Forget about plugging your iPod or BlackBerry into a power source ever again, for now you can charge these devices just by waving your hand, or stretching your arm, and even by taking a walk.
Scientists at Georgia have now come up with a new technology, called "nanogenerator", that converts mechanical energy from body movements or even the flow of blood in the body into electric energy.
And this electric energy can be used to power a broad range of electronic devices without using batteries.
"This research will have a major impact on defense technology, environmental monitoring, biomedical sciences and even personal electronics," said lead researcher Zhong Lin Wang, Regents' Professor, School of Material Science and Engineering at the Georgia Institute of Technology.
The new "nanogenerator" could have countless applications, among them a way to run electronic devices used by the military when troops are far in the field.
The researchers have described how it's possible to harvest energy from the environment by converting low-frequency vibrations, like simple body movements, the beating of the heart or movement of the wind, into electricity, using zinc oxide (ZnO) nanowires that conduct the electricity.
The ZnO nanowires are piezoelectric - they generate an electric current when subjected to mechanical stress. The diameter and length of the wire are 1/5,000th and 1/25th the diameter of a human hair.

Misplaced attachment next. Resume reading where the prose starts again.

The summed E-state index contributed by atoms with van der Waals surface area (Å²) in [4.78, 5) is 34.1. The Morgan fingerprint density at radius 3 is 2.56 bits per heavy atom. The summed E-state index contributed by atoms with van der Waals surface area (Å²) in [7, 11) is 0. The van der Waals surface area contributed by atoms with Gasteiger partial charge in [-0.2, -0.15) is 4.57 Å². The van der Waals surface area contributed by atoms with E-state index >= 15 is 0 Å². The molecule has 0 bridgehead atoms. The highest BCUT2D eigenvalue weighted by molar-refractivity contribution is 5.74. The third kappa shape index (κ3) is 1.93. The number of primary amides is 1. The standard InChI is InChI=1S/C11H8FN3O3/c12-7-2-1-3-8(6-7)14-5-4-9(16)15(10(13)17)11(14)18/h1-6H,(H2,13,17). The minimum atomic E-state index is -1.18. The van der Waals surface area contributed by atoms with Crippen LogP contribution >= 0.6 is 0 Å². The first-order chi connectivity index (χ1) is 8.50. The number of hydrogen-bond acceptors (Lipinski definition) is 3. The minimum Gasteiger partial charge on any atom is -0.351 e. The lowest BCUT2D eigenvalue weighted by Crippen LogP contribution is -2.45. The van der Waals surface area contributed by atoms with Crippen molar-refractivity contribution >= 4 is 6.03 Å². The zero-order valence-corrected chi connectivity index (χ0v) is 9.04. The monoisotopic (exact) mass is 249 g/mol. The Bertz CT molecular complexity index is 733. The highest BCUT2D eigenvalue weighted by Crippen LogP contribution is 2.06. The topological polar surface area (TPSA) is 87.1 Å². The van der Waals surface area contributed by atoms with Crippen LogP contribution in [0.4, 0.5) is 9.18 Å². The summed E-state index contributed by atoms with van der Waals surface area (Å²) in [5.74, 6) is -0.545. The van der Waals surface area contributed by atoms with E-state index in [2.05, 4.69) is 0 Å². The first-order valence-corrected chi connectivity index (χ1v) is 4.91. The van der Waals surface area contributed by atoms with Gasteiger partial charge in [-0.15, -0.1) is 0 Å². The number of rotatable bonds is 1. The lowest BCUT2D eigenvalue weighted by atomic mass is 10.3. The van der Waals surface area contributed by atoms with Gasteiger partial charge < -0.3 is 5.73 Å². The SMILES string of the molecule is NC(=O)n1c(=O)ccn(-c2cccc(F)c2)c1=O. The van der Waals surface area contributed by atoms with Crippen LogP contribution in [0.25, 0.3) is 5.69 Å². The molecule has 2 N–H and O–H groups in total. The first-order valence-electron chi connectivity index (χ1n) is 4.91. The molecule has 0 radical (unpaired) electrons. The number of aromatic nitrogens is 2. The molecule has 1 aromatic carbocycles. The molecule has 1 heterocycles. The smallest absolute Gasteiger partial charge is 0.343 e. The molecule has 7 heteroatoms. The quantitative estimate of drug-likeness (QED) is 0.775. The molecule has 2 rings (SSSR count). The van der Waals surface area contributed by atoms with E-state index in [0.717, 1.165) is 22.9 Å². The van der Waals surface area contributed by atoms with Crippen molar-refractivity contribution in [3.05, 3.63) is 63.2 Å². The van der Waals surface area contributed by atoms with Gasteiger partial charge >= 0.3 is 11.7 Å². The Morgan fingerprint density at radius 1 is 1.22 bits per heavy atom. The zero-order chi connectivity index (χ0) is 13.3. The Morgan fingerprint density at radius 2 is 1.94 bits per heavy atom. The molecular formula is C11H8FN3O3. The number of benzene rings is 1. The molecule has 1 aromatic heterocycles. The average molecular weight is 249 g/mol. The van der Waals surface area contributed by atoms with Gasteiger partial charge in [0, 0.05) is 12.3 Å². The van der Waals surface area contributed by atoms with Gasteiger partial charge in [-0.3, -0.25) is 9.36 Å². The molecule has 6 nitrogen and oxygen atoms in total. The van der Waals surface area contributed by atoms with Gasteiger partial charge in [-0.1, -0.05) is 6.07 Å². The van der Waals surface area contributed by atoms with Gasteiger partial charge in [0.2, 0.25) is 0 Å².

The process of generating energy from movement made the researchers to conclude that it was most effective to develop a method that worked at low frequencies and was based on flexible materials. The ZnO nanowires met these requirements.
Also, Wang said that a real advantage of the technology was that the nanowires could be grown easily on a wide variety of surfaces, like metals, ceramics, polymers, clothing and even tents. And the nanogenerators could operate in the air or in liquids once properly packaged.
"Quite simply, this technology can be used to generate energy under any circumstances as long as there is movement," said Wang.
The nanogenerator would be particularly critical to troops in the field, where they are far from energy sources and need to use sensors or communication devices.
Wang also said that having a sensor, which doesn't need batteries, could be extremely useful to the military and police sampling air for potential bioterrorism attacks in the United States.
Although biosensors have been miniaturized and can be implanted under the skin, he points out that such devices still require batteries, and the new nanogenerator would offer much more flexibility.
A major advantage of the new technology is that many nanogenerators can produce electricity continuously and simultaneously.
The study was presented at the American Chemical Society's 237th National Meeting.